- Michael Berick -

"Calendar: Critic's Picks of the Week"

Rich McCulley at Taix Lounge.

Most troubadours mine years of L.A. life for songwriting material, but this Nashville/Frisco transplant sings from Year One of being the new Telecaster-slinging shitkicker in town who walks a lonely heartbroken road. (The agoraphobic cover of McCulley’s third self-release, Far From My Angel, shows him in an empty room staring through the blinds at the city outside - yup, haven’t we all been there?) A versatile multi-instrumentalist, McCulley will be in full-band mode for the last two weeks of a well-received residency and will Vibro-Lux his way though originals like “Hope Your Happy”, “Stumbling To Start” and “8 Years Ago Today” that weep and sting like the best of John Hiatt or Robbie Fulks. And if you’re reeeeeal good, you might get a nifty slop-twang read of the Replacements’ “Can’t Hardly Wait”.

- Matthew Duersten
- LA Weekly

"Nashville City Paper"

West Coast performer makes return visit to Nashville
McCulley is not only a moving, demonstrative vocalist and articulate, compelling writer, he's also an accomplished multi-instrumentalist...His songs range from lighter, satiric numbers to surging rock-tinged pieces and country-influenced numbers, while his raspy, distinctive lead is both immediately recognizable and consistently engaging. - Ronn Wynn - Nashville City Paper


Cerro Gordo-to be released Sept. 2007
Far From My Angel-2005
If Faith Doesn't Matter-2002
After the Moment has past-EP-2000


Feeling a bit camera shy


The release of his fourth record Cerro Gordo finds veteran roots rocker Rich McCulley in a good place, feeling happy and inspired in his adopted Los Angeles home.

Kicking off with the bouncy foot stomper “Forget It All Again,” the new album winds through ten rootsy pop tunes, infused throughout with a mood of optimism and confidence McCulley has earned from a life of hard experience. “I can’t reinvent the wheel, but I can put my own spin on it,” he says, and he delivers on this promise with an album of music both fresh and familiar. Cerro Gordo is a classic McCulley concoction of satisfying melodies, chiming guitars, humable harmonies, whirling organs, soaring strings... all the elements of catchy roots pop delivered in tightly polished songs and recorded in an honest, straightforward style that is McCulley’s trademark.

Following on the success of his third record Far From My Angel (2005), McCulley has become a fixture in the LA roots scene, where he has developed productive co-writing partnerships, placed songs in films, recorded dozens of bands in his studio, and played as a fiery guitar sideman in many pro projects.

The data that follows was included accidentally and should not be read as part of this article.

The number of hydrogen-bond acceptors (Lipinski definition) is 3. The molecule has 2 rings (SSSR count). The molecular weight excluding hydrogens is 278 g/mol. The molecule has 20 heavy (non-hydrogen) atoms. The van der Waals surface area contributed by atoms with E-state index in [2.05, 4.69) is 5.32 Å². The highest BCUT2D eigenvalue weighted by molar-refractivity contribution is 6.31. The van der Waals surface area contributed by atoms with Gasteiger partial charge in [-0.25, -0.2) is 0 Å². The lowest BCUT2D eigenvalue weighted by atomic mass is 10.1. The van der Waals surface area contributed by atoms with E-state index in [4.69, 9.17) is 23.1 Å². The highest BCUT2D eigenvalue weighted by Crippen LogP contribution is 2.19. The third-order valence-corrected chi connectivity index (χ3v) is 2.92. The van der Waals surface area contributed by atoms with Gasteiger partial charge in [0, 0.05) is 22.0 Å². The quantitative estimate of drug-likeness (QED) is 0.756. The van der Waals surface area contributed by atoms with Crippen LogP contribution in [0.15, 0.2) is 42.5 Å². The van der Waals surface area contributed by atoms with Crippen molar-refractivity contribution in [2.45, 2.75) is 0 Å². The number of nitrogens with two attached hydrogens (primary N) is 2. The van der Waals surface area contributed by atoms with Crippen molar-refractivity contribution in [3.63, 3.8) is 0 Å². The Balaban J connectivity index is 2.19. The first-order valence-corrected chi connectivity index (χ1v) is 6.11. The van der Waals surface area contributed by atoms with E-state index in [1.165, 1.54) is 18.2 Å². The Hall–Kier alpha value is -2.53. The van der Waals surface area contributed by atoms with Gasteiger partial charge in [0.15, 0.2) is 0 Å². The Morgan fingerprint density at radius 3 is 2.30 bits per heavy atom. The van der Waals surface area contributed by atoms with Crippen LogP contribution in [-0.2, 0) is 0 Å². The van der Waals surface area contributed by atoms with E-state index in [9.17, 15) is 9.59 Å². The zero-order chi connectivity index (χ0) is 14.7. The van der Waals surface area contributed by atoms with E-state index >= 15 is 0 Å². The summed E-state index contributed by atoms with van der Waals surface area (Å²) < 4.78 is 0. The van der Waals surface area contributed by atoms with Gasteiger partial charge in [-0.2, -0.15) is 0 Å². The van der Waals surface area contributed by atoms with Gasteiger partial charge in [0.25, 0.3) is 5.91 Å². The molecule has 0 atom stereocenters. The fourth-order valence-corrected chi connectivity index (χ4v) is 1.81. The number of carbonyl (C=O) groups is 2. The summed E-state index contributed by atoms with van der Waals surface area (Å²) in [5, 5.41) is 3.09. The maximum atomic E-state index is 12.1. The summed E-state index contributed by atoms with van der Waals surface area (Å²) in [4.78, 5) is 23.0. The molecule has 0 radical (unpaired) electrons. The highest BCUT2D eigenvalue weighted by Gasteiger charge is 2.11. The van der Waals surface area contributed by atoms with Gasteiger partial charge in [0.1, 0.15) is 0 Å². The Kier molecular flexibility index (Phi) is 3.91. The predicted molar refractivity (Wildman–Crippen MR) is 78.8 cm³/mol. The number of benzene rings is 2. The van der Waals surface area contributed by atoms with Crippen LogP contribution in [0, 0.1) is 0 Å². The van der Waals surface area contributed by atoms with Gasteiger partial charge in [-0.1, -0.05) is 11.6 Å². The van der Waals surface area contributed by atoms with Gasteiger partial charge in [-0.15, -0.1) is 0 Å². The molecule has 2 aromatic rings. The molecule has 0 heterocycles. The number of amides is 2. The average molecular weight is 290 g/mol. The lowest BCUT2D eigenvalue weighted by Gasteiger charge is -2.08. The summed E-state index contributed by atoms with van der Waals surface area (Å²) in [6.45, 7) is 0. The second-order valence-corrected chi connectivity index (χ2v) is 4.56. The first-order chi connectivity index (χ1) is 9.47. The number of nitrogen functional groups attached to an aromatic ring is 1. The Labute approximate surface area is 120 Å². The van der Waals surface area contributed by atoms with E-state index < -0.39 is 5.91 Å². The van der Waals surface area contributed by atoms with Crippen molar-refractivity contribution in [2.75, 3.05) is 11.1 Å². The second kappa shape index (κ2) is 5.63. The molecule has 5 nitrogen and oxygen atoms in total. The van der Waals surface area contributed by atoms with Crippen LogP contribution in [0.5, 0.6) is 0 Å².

It’s not surprising, therefore, that the list of co-writers and players on Cerro Gordo reads like a who’s who of McCulley’s favorite bands and musical inspirations. Co-writers include Duane Jarvis (Lucinda Williams, Dwight Yoakam) and Todd Herfindal of The Meadows, while featuring members of bands such as Fountains of Wayne, The Posies, Lucinda Williams, Dwight Yoakam, Frank Black, Dave Alvin, and others.

Highlights of the record include the lush and lovely “If I Hesitate,” a song of new love, and “I Never Really Loved You,” a tongue in cheek duet with singer/violinist Amy Farris (Dave Alvin, Kelly Willis). There is also an ode to the beauty and reinventive spirit of McCulley’s native California (“Forever California”).

McCulley's sound features his distinctive chopped gravel vocal rasp - hailed by as "a great rock and roll voice" - as well as powerful rock guitar chops that shift effortlessly from full-on rock to laid-back California cool. McCulley's style remains sunny and honest and always throws a hook.

McCulley's story began in his hometown of Fresno, CA, where he wrote, recorded and toured with a variety of county rock and pop rock bands on labels such as Geffen and Columbia. With the release of his first solo EP in 2000, McCulley set off on his own path, guiding his band through two more critically acclaimed records and staging several tours across the southern US and West coast.

Now, celebrating the release of Cerro Gordo, McCulley remains optimistic about the future. “I’ve learned not to be so attached to things and outcomes, and instead to just enjoy the experience. At the end of the day, being able to survive and make a living in music, play with my friends, and find new inspiration, that’s what drives me forward.”